Life, Liberty and Political Protest

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The Republican National Party convention has come and gone in New York. While much of the media coverage was devoted to the usual political posturing less attention was paid to the psy-ops between the party and its opponents on the street.The city of New York went into overdrive arresting protestors. A Manhattan judge ordered

the immediate release of 500 protestors some of whom had been held for three days without charge. Around 2,000 protesters had been arrested in total. Forget the 1960s, the protests were the biggest staged at a US political convention ever (almost three times as many as the famous 1968 Democratic Party Convention in Chicago). Issues of importance to the protestors included the way in which the war on terror was been conducted, in memory of 9/11 relatives dissatified with the government, gay rights, AIDS funding as well as the treatment of the poorest members of society.In a wrap up report of the convention Chicago Tribune journalist Charlie Madigan compared the Republicans to the Nazis (see

here)Like a modern military campaign, the protest was supported by a complex ‘command and control’ communications infrastructure, the protests relied on sophisticated communications technology to direct their actions, the protests were more successful than in those done by previous generations. Protests were by text messages on their cell phones, using the service to establish meeting points to create a ‘swarm’ rather like a flash mob, warn about police presence and provide an real-time protest update.

“Need protesters at 38th and Park Ave, Bush arriving any sec!” came one message on Thursday morning from a church where the president was to attend a prayer service. Foremost amongst the mobile infrastructure was

Here’s their post-convention update to members:

Well, the RNC has come and gone. Many thanks to everyone who used txtmob, and special thanks to those who helped keep it up and running. In particular, props to our partners in New York: the NYC Comms Collective, the A31 collective, Times Up! NY,, Openflows, City College radicals, and the 12th Street church crew. Special shout-out to for letting us piggyback on their service when T-Mobile tried to shut us down.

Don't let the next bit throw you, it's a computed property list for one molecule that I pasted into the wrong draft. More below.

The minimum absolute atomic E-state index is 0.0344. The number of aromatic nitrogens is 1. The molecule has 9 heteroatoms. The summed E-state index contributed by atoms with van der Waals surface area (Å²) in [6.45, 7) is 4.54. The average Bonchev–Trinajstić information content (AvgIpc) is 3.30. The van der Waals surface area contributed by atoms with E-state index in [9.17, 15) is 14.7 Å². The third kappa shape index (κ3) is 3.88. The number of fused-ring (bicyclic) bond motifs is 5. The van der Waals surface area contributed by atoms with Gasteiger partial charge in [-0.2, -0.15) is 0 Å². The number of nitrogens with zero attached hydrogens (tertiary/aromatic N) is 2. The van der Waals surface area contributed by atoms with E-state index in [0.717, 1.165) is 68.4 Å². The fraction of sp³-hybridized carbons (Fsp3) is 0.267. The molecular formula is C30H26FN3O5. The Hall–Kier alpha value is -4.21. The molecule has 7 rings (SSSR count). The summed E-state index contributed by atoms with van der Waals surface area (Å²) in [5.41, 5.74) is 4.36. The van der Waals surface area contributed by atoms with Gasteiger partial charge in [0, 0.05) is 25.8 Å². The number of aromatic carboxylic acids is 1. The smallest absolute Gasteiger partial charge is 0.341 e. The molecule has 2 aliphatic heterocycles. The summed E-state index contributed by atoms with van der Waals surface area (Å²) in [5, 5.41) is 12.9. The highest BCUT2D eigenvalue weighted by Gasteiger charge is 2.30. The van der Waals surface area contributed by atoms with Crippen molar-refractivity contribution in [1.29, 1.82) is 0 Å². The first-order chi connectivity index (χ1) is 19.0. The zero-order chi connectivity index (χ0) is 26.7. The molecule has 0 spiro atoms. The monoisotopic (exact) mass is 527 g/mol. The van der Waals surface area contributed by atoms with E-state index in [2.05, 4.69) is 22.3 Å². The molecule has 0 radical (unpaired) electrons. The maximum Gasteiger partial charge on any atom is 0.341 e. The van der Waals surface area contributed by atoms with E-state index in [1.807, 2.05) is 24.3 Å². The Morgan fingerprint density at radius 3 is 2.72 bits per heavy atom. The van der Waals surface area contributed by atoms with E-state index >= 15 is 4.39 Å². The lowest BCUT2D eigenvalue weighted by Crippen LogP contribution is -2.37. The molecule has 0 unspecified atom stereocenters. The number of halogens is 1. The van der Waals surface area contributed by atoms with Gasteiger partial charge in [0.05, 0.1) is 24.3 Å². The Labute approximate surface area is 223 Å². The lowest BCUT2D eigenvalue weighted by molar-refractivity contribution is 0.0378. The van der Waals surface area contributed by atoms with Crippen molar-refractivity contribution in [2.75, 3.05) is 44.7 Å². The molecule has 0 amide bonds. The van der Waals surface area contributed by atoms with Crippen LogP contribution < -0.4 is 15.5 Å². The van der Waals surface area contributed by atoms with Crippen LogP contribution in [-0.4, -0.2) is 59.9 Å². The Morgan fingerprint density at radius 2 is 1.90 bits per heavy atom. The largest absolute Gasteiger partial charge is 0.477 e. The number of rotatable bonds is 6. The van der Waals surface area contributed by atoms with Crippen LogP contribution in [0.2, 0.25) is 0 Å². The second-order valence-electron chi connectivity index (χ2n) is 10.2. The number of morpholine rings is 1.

If you have a minute, it would be extremely helpful if you would provide some feedback on your experience with txtmob. We’d like to know how you used txtmob – for example, are you an RNC protester? a medic? a reporter? If possible, let us know which groups you subscribed to, whether you posted or only received messages, and how useful you found the service. We’d particularly love to hear any stories you might want to share about your experiences as well – for example, was there something specific that txtmob helped you do? Or a time that txtmob was especially memorable? Finally, we’d like to know about ways that txtmob can be improved.

Needless to say, your responses will be kept in the strictest confidence.

This is a continuing project. After a brief and much-needed vacation, we will begin packaging the code for public release. We’ll also start on the next revision, which will include many new features and will support international messaging. If you’re interested in helping with these efforts, please get in touch.

We’re also pleased to announce our friend Tad Hirsch has agreed to coordinate further development efforts. Tad is a Research Assistant at MIT’s Media Lab and a longtime associate of the Institute for Applied Autonomy. Effective immediately, you can reach Tad at admin at

Finally, a note for T-Mobile customers: As many of you are aware, T-Mobile blocked TXTmob messages during a portion of the RNC. While we won’t speculate on the reasons for this action, it would be extremely helpful if the hundreds of customers who were unable to receive TXTMob messages called T-Mobile to complain. Be sure to explain that TXTMob is an opt-in service that you have chosen to join, and to encourage their representatives to contact admin at if they have any questions.

Again, thanks for all the support. This has been an exciting project and its only just begun!


John Henry / Institute for Applied Autonomy